We are searching data for your request:
Forums and discussions:
Manuals and reference books:
Data from registers:
Upon completion, a link will appear to access the found materials.
Borago officinalis, commonly known as borage, is a very rustic, perennial herbaceous plant native to central and southern Europe.
This particular variety of aromatic plant produces long fleshy stems, 15-30 cm high, very branched, and large dark green, pointed wrinkled leaves; stems and leaves are entirely covered by a thick whitish hair.
In summer the borage produces small flowers with five petals of intense blue color, gathered in clusters, followed by dark berries containing numerous seeds. Leaves and flowers of Borago officinalis are used fresh in salads, more often the leaves are cooked, since the down which covers them can be annoying for the palate. The borage plant is also used to flavor teas and infusions, and also to prepare liqueurs. The parts to be used are usually harvested in spring and summer, a period in which we can also proceed with the candying of the flowers which are then kept for months.
As far as the best exposure of the Borago officinalis plants is concerned, it is good to know that the borage likes sunny positions, but it develops without problems even in semi-shaded areas, being a hardy and rustic plant, which can easily grow in any environment.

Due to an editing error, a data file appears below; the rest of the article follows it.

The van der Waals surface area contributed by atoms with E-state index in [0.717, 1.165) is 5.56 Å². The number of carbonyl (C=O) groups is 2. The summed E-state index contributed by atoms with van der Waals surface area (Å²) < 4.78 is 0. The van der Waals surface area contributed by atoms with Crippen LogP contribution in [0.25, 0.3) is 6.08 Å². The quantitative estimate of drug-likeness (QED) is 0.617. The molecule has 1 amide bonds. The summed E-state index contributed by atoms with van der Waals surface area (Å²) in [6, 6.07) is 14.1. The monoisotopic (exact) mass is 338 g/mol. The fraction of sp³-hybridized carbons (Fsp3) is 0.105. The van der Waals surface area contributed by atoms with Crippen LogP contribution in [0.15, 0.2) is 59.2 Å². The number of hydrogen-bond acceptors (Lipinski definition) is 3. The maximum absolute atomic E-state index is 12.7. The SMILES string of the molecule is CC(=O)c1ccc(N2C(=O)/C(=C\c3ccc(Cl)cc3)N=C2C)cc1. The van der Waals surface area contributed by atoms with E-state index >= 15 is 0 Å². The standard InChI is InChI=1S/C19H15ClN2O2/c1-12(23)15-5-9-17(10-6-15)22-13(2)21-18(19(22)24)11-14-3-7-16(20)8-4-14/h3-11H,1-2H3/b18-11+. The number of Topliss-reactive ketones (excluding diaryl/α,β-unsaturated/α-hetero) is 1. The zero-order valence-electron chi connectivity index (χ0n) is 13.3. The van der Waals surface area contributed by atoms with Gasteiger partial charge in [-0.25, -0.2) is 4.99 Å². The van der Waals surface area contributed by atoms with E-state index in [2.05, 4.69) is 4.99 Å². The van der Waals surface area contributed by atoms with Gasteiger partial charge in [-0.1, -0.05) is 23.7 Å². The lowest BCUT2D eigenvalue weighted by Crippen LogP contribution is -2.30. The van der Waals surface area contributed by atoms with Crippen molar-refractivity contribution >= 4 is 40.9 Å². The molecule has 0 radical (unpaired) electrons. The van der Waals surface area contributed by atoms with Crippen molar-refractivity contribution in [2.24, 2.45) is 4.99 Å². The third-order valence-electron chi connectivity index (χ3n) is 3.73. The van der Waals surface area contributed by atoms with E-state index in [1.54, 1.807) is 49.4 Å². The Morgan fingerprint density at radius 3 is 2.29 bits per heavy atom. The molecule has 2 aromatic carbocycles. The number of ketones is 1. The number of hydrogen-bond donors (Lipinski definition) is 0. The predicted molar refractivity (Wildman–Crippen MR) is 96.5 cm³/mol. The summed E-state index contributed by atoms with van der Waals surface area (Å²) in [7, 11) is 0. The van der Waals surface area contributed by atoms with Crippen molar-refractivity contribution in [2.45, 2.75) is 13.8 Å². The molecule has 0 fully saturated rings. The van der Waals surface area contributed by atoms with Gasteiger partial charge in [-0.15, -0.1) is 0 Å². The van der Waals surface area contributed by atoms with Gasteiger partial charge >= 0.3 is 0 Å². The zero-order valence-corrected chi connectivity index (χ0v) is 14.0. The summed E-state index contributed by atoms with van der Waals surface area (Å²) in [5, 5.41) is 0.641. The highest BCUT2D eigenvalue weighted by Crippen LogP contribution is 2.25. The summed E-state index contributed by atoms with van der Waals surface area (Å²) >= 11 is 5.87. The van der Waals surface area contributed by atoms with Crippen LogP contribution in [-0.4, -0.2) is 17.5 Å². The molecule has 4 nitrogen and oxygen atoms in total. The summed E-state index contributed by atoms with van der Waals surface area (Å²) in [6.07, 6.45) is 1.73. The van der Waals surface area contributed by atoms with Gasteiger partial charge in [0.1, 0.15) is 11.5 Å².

It does not fear the cold and is completely rustic in Italy, even if it has a fairly short life.
The plants belonging to the Borago officinalis variety grow without problems in any type of soil, preferring slightly calcareous substrates and loose and well-drained soils.
This plant can also be grown in pots; in this case, it is good to prepare a substrate in which the draining material is mixed with sand or expanded clay placed on the bottom, so as to be certain that the soil guarantees the correct water drainage.
The multiplication of the borage takes place by seed, in spring, or by the division of the roots of roots. The well developed plants usually self-seed, so every spring there will be new plants; to have a more compact development of the stems it is advisable to trim the plant when it has reached 15-20 cm in height.
To obtain good results it is good to know that the plants of Borago officinalis do not like transplanting very well, so it is good to proceed with sowing directly into the soil or in the pot intended for cultivation. Their development is rather rapid and it is very easy to cultivate this variety of plant.
Borage - Borago officinalis: Use of borage
This kind of plant is commonly used in the kitchen to create great foods. its leaves, after boiling, can be fried with batter, or are used as a filling for ravioli.
The leaves are eaten fresh and collected in spring, after flowering, the smaller leaves are harvested. Flowers can also be used. The flavor of the leaves is reminiscent of cucumber.
Borago officinalis is also used for making omelettes, soups or seasoned as a cooked vegetable.
For the ancient Romans this plant represented an excellent remedy against melancholy.